Why volunteer work is good for businesses
Posted May 2, 2016
Traditional resumes are often divided into subheads including "work experience" and "volunteer experience." In some cases the categories of paid work and unpaid work are overlapping.
More companies are finding ways to integrate volunteering into the workplace. According to Entrepreneur, some companies have included paid time off for volunteer projects as part of their benefits package.
Some companies have large, organized volunteer programs, such as Arkansas-based customer information management company Acxiom, or California-based PR firm WunderMarx, which donates at least 10 percent of its staff's working hours to nonprofit organizations and social causes.
Volunteer initiatives can also be simple, like that of outdoor gear company Osprey Packs, which gives its employees one day per year to volunteer with a charity of their choice.
"Companies both large and small are interested in being good corporate citizens," community involvement manager Corinn Price told Entrepreneur. "Not only does the company benefit, so does the employee and the community."
Companies benefit from volunteering
Workplace-volunteering integration can help businesses stand out in their community and hire and retain outstanding employees.
According to the 2013 Deloitte Volunteer IMPACT Survey, 88 percent of HR executives believe volunteerism has a positive outcome on their company's reputation.
Potential employees are interested in working for companies that emphasize community engagement, especially young people. According to the Huffington Post, PriceWaterhouseCooper found 88 percent of millennials gravitated toward companies with Corporate Social Responsibility programs. If their employer's CSR was compromised, 86 percent of millennials said they would consider leaving the company.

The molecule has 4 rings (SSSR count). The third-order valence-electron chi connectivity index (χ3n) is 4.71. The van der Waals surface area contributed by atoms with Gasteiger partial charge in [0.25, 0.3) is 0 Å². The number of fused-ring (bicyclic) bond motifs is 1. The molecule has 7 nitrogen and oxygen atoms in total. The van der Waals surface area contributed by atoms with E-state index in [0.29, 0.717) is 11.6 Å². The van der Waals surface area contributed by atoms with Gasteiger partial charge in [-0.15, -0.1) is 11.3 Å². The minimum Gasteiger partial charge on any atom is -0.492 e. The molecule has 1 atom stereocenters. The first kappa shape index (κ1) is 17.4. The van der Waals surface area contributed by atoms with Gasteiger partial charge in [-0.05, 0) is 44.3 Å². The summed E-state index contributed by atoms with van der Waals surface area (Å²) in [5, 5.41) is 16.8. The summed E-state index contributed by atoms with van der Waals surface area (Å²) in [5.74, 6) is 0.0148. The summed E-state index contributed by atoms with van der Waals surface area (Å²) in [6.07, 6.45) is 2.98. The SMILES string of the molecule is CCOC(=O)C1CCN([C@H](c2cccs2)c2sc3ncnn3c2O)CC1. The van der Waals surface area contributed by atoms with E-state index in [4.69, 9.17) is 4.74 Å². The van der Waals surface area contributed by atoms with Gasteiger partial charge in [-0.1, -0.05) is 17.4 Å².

The bottom line is workers are interested in volunteer work. According to the U.S. Labor Department, 62.6 million Americans volunteered in some capacity last year. Businesses can have a greater impact in their communities and keep their employees engaged by incorporating volunteerism in the workplace.
Fortune published new research by Great Place to Work that suggests companies are better off volunteering their employees' time than they are just giving a lump sum donation to charitable causes.
“When employees are actively involved in giving back it can lead to a deeper commitment and connection to the work,” Great Place to Work consultant Elizabeth Stocker told Fortune. “It doesn’t surprise me that the sentiment was much higher when people are actually involved in the work, rather than a corporate donation being made.”
Not only do employees feel more engaged with their company and their community, but they may also develop valuable skills through volunteer experiences.
According to the 2011 Deloitte survey, 91 percent of Fortune 500 HR managers said volunteering is "an effective way to cultivate critical business and leadership skills, such as project management, communication, goal-setting and evaluation."
These skills can also help employees later in their careers. According to Deloitte, 76 percent of HR executives said skilled volunteering makes a job candidate more desirable.
Arguably, the most important reason for volunteer initiatives is to help those in need and build a better community. Businesses often have the means to effect real change.
WunderMarx co-founder Cara Good told Entrepreneur its employees want to work for companies who "put their money where their mouth is."
According to Acxiom's community outreach leader, Kelley Bass, corporations can make a big difference by volunteering their services.
"The programs offer proof to our employees that our company cares about more than making a profit," Bass told Entrepreneur. "They give our employees outlets to make a difference and to gain satisfaction outside the work they do on our clients' behalf."